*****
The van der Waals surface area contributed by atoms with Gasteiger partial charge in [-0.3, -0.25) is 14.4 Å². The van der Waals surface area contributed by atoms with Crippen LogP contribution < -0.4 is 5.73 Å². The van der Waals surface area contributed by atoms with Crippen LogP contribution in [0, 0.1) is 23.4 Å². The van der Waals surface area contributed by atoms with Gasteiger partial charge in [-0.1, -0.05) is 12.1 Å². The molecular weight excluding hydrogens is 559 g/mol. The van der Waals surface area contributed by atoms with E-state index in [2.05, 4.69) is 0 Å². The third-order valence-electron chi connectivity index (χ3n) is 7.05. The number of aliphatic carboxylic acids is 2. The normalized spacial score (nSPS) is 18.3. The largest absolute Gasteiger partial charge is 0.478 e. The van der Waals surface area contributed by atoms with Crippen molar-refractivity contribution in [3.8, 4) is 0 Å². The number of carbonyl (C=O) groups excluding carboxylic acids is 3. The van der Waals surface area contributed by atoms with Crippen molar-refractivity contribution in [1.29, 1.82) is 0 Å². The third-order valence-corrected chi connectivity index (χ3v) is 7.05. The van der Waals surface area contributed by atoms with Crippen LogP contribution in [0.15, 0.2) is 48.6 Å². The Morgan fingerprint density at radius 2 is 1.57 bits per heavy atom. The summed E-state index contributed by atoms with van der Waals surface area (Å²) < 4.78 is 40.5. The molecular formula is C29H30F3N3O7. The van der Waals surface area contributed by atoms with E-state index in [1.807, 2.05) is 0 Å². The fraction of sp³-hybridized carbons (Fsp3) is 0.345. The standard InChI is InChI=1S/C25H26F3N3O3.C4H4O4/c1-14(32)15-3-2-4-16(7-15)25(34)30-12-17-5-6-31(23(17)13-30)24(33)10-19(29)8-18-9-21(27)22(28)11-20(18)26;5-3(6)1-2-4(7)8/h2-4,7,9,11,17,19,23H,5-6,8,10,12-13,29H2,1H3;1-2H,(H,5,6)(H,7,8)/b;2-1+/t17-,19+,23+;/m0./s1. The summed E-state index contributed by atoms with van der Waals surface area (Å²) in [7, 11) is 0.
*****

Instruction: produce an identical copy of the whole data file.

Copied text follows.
The van der Waals surface area contributed by atoms with Gasteiger partial charge in [-0.3, -0.25) is 14.4 Å². The van der Waals surface area contributed by atoms with Crippen LogP contribution < -0.4 is 5.73 Å². The van der Waals surface area contributed by atoms with Crippen LogP contribution in [0, 0.1) is 23.4 Å². The van der Waals surface area contributed by atoms with Gasteiger partial charge in [-0.1, -0.05) is 12.1 Å². The molecular weight excluding hydrogens is 559 g/mol. The van der Waals surface area contributed by atoms with E-state index in [2.05, 4.69) is 0 Å². The third-order valence-electron chi connectivity index (χ3n) is 7.05. The number of aliphatic carboxylic acids is 2. The normalized spacial score (nSPS) is 18.3. The largest absolute Gasteiger partial charge is 0.478 e. The van der Waals surface area contributed by atoms with Crippen molar-refractivity contribution in [3.8, 4) is 0 Å². The number of carbonyl (C=O) groups excluding carboxylic acids is 3. The van der Waals surface area contributed by atoms with Crippen molar-refractivity contribution in [1.29, 1.82) is 0 Å². The third-order valence-corrected chi connectivity index (χ3v) is 7.05. The van der Waals surface area contributed by atoms with Crippen LogP contribution in [0.15, 0.2) is 48.6 Å². The Morgan fingerprint density at radius 2 is 1.57 bits per heavy atom. The summed E-state index contributed by atoms with van der Waals surface area (Å²) < 4.78 is 40.5. The molecular formula is C29H30F3N3O7. The van der Waals surface area contributed by atoms with E-state index in [1.807, 2.05) is 0 Å². The fraction of sp³-hybridized carbons (Fsp3) is 0.345. The standard InChI is InChI=1S/C25H26F3N3O3.C4H4O4/c1-14(32)15-3-2-4-16(7-15)25(34)30-12-17-5-6-31(23(17)13-30)24(33)10-19(29)8-18-9-21(27)22(28)11-20(18)26;5-3(6)1-2-4(7)8/h2-4,7,9,11,17,19,23H,5-6,8,10,12-13,29H2,1H3;1-2H,(H,5,6)(H,7,8)/b;2-1+/t17-,19+,23+;/m0./s1. The summed E-state index contributed by atoms with van der Waals surface area (Å²) in [7, 11) is 0.